The Sisters of Charity, a Catholic religious order, established the St. Joseph’s Orphanage and the Home of The Guardian Angel in the late 19th century. The purpose of the Home of the Guardian Angel was to care for women, often pregnant women, and children under five years old. St. Joseph’s orphanage was established to care for children five years and older. In 1891, the province of Nova Scotia officially recognized the Sisters of Charity as being in care and control of St. Joseph’s orphanage and the Home of the Guardian Angel.
In the late 1960s the Province of Nova Scotia became increasingly involved in the care of orphans and pushed forward with a program of deinstitutionalization and one of foster care model. On March 1, 1968, St. Joseph’s Orphanage transformed into St. Joseph’s Children Centre, a non-profit organization for children with special needs. By 1970, the Home of the Guardian Angel has transformed into a community-based organization.
History of Abuse by the Sisters of Charity
The Sister of Charity staffed the Shubenacadie Residential School in Noa Scotia from 1929 to 1967. Survivors of that institution have reported widespread physical, sexual, and psychological abuse. On July 26, 2021, the Sisters of Charity issued an apology for the actions of the Sisters who contributed to residential school system and the harm caused to the indigenous community.
The National Centre for Truth and Reconciliation list 16 names of children who died at the Shubenacadie Residential School. Survivors believe there are many more.
The Sister of Charity who worked at Shubenacadie Residential School were barred from showing love to the children.
The National Centre for Truth and Reconciliation concluded that what occurred at Shubenacadie Residential School was cultural genocide. Notably the children “were subjected to harsh discipline; malnutrition and starvation; poor healthcare; physical, emotional, and sexual abuse; medical experimentation; neglect; the deliberate suppression of their cultures and languages; and loss of life.”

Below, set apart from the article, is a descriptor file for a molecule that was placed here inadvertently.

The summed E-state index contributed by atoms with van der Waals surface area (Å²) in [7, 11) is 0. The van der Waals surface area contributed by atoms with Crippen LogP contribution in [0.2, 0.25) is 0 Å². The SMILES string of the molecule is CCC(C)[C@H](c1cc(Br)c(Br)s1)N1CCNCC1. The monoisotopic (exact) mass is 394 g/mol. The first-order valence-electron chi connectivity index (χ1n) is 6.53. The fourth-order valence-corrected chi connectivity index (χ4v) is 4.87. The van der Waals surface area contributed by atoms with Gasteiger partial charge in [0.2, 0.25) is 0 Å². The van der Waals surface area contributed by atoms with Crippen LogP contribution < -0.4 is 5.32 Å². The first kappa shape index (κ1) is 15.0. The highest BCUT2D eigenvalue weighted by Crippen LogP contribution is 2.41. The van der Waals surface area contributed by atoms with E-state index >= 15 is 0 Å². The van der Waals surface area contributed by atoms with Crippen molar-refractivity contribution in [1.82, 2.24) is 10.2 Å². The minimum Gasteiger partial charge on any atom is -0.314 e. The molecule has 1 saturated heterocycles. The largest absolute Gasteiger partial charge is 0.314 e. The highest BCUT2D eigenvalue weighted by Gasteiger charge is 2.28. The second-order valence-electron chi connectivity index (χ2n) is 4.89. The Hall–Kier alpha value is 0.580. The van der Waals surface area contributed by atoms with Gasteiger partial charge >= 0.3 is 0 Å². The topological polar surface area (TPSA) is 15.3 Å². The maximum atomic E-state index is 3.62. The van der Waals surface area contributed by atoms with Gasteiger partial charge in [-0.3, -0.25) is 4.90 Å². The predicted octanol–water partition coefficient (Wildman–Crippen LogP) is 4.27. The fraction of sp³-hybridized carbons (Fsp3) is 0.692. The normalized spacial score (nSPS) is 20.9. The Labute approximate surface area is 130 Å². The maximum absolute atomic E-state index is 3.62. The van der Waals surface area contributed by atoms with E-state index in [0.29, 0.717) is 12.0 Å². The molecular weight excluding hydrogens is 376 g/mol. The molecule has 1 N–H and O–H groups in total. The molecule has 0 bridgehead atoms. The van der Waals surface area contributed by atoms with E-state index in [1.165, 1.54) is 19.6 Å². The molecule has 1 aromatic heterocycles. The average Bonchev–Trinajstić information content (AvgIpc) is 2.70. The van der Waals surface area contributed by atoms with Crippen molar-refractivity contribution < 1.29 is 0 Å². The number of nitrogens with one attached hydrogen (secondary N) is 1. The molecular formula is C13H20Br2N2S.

History of St. Joseph’s Orphanage and the Home of the Guardian Angel
In 1868, Saint Joseph’s Convent and Orphanage was opened to land adjoining Saint Joseph’s Church (north-end of Halifax, Nova Scotia).
In 1872 St. Joseph’s orphanage was transferred to Archbishop’s residence (which would become Saint Joseph’s Convent) while a new building was being constructed on Gottingen Street. The Gottingen location was opened in 1873 but was damaged by fire in 1881, St. Joseph’s orphanage was moved to Saint Mary’s Convent temporarily.
In 1883, St. Joseph’s orphanage was moved to a large building on Brunswick Street approximately a block north from Saint Patrick’s Church.
In 1887 the House of the Guardian Angel was located one door south of Saint Patrick’s Church. In 1894, the Home of the Guardian Angel moved to former location of the Saint Joseph’s Orphanage located at 395 Brunswick Street.
In 1894, St. Joseph’s Orphanage was move to a newly constructed building on Qunipool Rd. St. Joseph’s orphanage remained at this location to its closure in 1968/1969.
In 1955, The Home of the Guardian Angel was moved to the east wing of St. Joseph’s Orphanage.
On March 1, 1968, St. Joseph’s Orphanage transformed into St. Joseph’s Children Centre, a non-profit organization for children with special needs.
In 1970, the Home of the Guardian transformed into a community-based agency.
In 1974, the Home of the Guardian Angel was moved to 6345 Coburg Avenue.
On November 10, 1977, the Home of the Guardian was incorporated pursuant to the Societies Act.
The Involvement of the Province